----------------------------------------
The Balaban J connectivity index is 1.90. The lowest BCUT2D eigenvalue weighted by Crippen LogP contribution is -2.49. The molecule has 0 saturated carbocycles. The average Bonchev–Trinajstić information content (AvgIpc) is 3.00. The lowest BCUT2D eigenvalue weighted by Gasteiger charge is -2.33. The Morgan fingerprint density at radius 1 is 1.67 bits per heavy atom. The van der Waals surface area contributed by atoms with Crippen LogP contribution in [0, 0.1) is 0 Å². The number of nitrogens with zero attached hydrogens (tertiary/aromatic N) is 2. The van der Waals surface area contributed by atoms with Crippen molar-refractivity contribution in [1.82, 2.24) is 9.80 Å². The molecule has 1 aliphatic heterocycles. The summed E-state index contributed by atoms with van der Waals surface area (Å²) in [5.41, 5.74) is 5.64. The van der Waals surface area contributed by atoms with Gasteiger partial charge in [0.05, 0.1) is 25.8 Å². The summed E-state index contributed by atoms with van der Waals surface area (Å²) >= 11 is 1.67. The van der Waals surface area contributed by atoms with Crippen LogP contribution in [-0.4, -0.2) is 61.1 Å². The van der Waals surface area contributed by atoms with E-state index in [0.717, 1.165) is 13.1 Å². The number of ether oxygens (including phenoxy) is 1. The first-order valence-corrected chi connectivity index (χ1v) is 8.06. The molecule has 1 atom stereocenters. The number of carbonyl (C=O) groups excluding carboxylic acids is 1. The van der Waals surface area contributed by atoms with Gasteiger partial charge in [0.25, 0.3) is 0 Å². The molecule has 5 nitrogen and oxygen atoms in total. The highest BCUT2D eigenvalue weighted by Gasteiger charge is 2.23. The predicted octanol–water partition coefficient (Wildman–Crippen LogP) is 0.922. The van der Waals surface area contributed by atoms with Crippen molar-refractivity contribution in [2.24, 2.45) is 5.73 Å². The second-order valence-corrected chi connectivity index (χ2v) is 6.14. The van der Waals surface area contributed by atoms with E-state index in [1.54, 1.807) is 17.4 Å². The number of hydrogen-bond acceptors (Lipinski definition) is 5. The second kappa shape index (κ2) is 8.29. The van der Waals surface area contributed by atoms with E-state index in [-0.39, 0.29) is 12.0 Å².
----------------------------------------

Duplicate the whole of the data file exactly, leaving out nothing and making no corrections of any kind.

The Balaban J connectivity index is 1.90. The lowest BCUT2D eigenvalue weighted by Crippen LogP contribution is -2.49. The molecule has 0 saturated carbocycles. The average Bonchev–Trinajstić information content (AvgIpc) is 3.00. The lowest BCUT2D eigenvalue weighted by Gasteiger charge is -2.33. The Morgan fingerprint density at radius 1 is 1.67 bits per heavy atom. The van der Waals surface area contributed by atoms with Crippen LogP contribution in [0, 0.1) is 0 Å². The number of nitrogens with zero attached hydrogens (tertiary/aromatic N) is 2. The van der Waals surface area contributed by atoms with Crippen molar-refractivity contribution in [1.82, 2.24) is 9.80 Å². The molecule has 1 aliphatic heterocycles. The summed E-state index contributed by atoms with van der Waals surface area (Å²) in [5.41, 5.74) is 5.64. The van der Waals surface area contributed by atoms with Gasteiger partial charge in [0.05, 0.1) is 25.8 Å². The summed E-state index contributed by atoms with van der Waals surface area (Å²) >= 11 is 1.67. The van der Waals surface area contributed by atoms with Crippen LogP contribution in [-0.4, -0.2) is 61.1 Å². The van der Waals surface area contributed by atoms with E-state index in [0.717, 1.165) is 13.1 Å². The number of ether oxygens (including phenoxy) is 1. The first-order valence-corrected chi connectivity index (χ1v) is 8.06. The molecule has 1 atom stereocenters. The number of carbonyl (C=O) groups excluding carboxylic acids is 1. The van der Waals surface area contributed by atoms with Gasteiger partial charge in [0.25, 0.3) is 0 Å². The molecule has 5 nitrogen and oxygen atoms in total. The highest BCUT2D eigenvalue weighted by Gasteiger charge is 2.23. The predicted octanol–water partition coefficient (Wildman–Crippen LogP) is 0.922. The van der Waals surface area contributed by atoms with Crippen molar-refractivity contribution in [2.24, 2.45) is 5.73 Å². The second-order valence-corrected chi connectivity index (χ2v) is 6.14. The van der Waals surface area contributed by atoms with E-state index in [1.54, 1.807) is 17.4 Å². The number of hydrogen-bond acceptors (Lipinski definition) is 5. The second kappa shape index (κ2) is 8.29. The van der Waals surface area contributed by atoms with E-state index in [-0.39, 0.29) is 12.0 Å².